2 Corinthians 3:1-5
Do we begin again to commend ourselves? or need we, as some others, letters of commendation to you…
"Self-praise is no recommendation," and the "sounding of one's own trumpet" is not to be applauded. False teachers had entered into the Corinthian Church, and they had found it necessary to have letters of recommendation, but Paul needed no such introduction. Truth and righteousness recommend themselves in the work they accomplish. Our translation admits of another rendering — namely, "Ye are our epistles written in your hearts," and this would imply that Paul had been enabled to pencil something in the hearts of others which could be read by all men; and it is with this idea I shall deal in speaking about sacred penmanship.
I. Observe THE REQUISITES FOR WRITING. The accessories must be provided, however, for a letter to be written, and let us briefly notice these — pen, ink, and paper.
1. In the third verse we have the pen: "Forasmuch as ye are declared to be the epistle of Christ ministered by us." Here is the instrument in the hand of God. The Church was divided, for one said, "I am of Paul," another, "I am of Cephas"; but these good men were only the pens whereby God, through His Spirit, had written upon the fleshy tables of their hearts. Among these instruments there must ever be a variety. The rough and rude can, however, be made to write well. Paul, though he was not eloquent of speech, but somewhat blunt, had power to get hold of men's hearts, and he wrote upon them, with dark, indelible lines, great truths. Apollos could speak with eloquence of diction, and finely pencil the Scripture, so that the Jews were mightily convinced that Jesus was the Christ. John was another such instrument. Soft in love, sketching in poetry the wonderful revelations he had of "the better land," he would win hearts for Jesus.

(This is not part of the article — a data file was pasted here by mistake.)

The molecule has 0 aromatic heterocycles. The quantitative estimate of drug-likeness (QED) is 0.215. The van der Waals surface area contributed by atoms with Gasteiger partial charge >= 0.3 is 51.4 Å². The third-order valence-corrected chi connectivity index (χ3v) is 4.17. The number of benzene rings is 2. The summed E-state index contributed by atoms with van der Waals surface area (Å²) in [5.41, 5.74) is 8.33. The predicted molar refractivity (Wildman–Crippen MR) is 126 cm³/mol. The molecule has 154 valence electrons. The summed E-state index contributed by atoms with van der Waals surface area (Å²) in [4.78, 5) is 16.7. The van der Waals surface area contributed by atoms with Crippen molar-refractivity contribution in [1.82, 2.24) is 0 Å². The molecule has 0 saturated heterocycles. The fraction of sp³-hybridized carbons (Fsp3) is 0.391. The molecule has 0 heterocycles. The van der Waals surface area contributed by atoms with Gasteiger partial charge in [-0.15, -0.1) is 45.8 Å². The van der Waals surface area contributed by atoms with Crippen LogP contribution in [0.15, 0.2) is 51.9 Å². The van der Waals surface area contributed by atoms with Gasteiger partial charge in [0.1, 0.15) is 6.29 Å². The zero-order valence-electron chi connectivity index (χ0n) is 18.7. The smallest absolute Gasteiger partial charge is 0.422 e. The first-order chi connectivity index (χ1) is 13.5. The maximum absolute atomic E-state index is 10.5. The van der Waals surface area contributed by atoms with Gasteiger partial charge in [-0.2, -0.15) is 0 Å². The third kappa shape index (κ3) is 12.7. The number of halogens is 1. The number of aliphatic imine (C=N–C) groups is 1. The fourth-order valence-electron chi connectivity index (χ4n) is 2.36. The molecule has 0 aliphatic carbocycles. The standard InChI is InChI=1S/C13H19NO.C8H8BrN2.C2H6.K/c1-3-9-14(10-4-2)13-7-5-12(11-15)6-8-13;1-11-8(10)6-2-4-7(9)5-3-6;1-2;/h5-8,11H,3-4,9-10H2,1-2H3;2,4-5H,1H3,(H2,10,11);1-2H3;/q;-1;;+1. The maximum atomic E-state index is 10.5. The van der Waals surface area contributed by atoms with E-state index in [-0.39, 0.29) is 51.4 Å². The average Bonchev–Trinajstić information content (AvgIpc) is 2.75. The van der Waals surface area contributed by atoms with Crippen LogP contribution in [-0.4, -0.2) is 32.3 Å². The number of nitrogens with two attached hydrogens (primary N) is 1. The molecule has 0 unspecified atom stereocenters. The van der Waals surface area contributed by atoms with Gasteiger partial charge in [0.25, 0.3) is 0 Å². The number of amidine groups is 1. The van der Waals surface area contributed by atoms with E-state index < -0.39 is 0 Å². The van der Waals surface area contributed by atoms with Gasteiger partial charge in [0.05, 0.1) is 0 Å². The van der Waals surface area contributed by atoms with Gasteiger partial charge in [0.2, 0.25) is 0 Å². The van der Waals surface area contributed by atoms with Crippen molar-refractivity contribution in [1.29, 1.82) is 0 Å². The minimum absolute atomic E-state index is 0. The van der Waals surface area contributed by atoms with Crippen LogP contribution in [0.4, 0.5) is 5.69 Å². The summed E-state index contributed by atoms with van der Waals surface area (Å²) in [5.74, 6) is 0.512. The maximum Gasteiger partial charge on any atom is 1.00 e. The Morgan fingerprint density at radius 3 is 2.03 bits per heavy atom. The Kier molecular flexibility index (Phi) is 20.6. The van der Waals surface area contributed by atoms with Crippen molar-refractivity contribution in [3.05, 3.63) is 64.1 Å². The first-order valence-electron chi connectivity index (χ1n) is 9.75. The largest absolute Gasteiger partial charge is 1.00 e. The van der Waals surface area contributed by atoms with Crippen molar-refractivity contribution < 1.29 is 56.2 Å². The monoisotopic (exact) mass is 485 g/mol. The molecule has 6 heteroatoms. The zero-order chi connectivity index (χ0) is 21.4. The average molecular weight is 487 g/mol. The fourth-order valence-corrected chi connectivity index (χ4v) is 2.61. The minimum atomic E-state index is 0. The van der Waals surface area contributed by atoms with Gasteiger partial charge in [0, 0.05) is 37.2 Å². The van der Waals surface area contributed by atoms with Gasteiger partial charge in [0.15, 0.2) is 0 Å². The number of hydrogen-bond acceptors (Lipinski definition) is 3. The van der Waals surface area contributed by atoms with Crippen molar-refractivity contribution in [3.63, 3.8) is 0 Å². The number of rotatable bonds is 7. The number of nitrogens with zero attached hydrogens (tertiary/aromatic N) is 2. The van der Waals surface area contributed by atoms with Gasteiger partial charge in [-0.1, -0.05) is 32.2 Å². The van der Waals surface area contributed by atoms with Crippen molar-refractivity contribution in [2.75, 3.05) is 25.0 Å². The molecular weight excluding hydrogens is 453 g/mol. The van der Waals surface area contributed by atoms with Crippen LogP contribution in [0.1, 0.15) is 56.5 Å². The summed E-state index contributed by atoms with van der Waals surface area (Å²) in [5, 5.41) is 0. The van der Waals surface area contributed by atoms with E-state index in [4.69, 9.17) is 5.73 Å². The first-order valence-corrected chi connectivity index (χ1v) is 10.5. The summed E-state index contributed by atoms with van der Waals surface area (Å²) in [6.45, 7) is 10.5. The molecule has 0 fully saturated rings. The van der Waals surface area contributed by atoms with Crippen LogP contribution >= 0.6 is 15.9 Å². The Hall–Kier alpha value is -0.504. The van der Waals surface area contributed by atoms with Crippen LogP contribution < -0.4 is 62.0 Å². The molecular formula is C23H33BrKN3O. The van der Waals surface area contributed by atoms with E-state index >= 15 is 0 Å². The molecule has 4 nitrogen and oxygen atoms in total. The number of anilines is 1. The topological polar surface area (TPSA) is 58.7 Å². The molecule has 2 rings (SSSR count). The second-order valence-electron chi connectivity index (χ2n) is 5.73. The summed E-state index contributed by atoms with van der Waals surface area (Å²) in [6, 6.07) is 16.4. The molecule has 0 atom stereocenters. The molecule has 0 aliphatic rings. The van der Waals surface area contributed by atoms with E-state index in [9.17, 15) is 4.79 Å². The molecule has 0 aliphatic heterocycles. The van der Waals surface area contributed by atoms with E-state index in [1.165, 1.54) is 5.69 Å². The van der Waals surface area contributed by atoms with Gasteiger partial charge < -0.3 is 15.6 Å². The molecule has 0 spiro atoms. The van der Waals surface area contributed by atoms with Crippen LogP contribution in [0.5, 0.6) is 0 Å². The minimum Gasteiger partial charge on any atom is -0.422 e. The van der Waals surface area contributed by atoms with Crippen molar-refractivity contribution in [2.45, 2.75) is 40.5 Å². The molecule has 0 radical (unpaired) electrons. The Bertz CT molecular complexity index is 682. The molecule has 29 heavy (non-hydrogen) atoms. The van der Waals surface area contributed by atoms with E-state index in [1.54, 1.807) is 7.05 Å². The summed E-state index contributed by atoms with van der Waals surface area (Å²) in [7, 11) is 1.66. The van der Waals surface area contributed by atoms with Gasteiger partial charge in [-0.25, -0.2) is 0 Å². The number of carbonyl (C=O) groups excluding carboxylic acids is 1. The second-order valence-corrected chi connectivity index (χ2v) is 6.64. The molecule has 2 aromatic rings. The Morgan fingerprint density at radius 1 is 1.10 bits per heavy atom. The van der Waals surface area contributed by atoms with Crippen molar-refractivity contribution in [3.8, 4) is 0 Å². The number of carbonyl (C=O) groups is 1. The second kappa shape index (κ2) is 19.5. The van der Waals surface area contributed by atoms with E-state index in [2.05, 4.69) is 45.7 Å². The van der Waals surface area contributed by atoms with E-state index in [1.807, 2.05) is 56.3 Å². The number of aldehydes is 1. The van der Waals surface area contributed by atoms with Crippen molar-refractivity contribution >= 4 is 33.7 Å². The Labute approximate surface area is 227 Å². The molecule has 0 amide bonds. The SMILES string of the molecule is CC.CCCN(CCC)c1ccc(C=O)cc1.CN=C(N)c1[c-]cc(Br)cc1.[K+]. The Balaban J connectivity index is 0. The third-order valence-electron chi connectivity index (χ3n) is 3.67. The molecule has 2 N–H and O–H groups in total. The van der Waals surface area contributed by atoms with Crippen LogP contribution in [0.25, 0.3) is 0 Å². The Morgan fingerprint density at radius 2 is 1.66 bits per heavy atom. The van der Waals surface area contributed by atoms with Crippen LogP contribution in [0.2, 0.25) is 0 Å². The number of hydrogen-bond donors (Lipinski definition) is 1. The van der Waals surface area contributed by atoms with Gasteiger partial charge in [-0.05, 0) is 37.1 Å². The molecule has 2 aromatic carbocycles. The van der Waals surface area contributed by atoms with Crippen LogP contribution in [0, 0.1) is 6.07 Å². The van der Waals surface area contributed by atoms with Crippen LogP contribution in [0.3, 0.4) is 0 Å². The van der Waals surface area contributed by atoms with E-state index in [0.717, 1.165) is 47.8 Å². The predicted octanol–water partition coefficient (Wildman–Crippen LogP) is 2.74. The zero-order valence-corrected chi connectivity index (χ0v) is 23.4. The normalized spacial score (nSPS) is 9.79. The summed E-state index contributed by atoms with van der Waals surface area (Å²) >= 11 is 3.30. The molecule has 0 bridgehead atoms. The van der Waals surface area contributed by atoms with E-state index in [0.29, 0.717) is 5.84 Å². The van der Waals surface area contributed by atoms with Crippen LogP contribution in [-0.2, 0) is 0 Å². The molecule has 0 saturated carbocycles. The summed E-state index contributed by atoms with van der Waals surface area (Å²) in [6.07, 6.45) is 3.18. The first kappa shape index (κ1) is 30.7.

2. Then there must be the ink. The sacred fluid is the Spirit of God. "Written, not with ink, but with the Spirit of the living God." The mysterious influence that flows through us is not of earthly manufacture.
3. The next requisite is the paper. It is not written upon stone, but "in fleshy tables of the heart." A soft heart best absorbs the ink, a living tablet best retains impressions. Lord, write first in us, and then make us as the "pen of the ready writer," to make our mark on others.
II. THE READERS OF THE WRITING. "Known and read of all men." The writing is real — no fiction, for the author is Christ. We are the autograph letters of our Lord, and bear His signature. The writing is clear, for we are "manifestly declared to be the epistle of Christ." Now, this document is a public one. Believers are the library for the world; they are a Christian literature; each saint is a volume to expound the grace of God. "Known and read of all men." We may consider the readers of this writing to be of three classes —
1. The intelligent. Many are real students of Christian character, desirous of gaining knowledge for their own good in spiritual attainments.
2. Then there are the interested readers — our friends who like to see if we make progress in Divine things. The "first series" of Christian experiences are interesting, and are studied with deep anxiety by those who love young converts.
3. The last class I have called the inquisitive. They only peruse to find fault. Ours must be so correct an epistle that fault-finders shall find it difficult to gratify their morbid taste. The schoolmaster says to his boys, "Be sure you dot your i's and cross your t's"; and we too must be mindful of little things.
Parallel VersesKJV: Do we begin again to commend ourselves? or need we, as some others, epistles of commendation to you, or letters of commendation from you?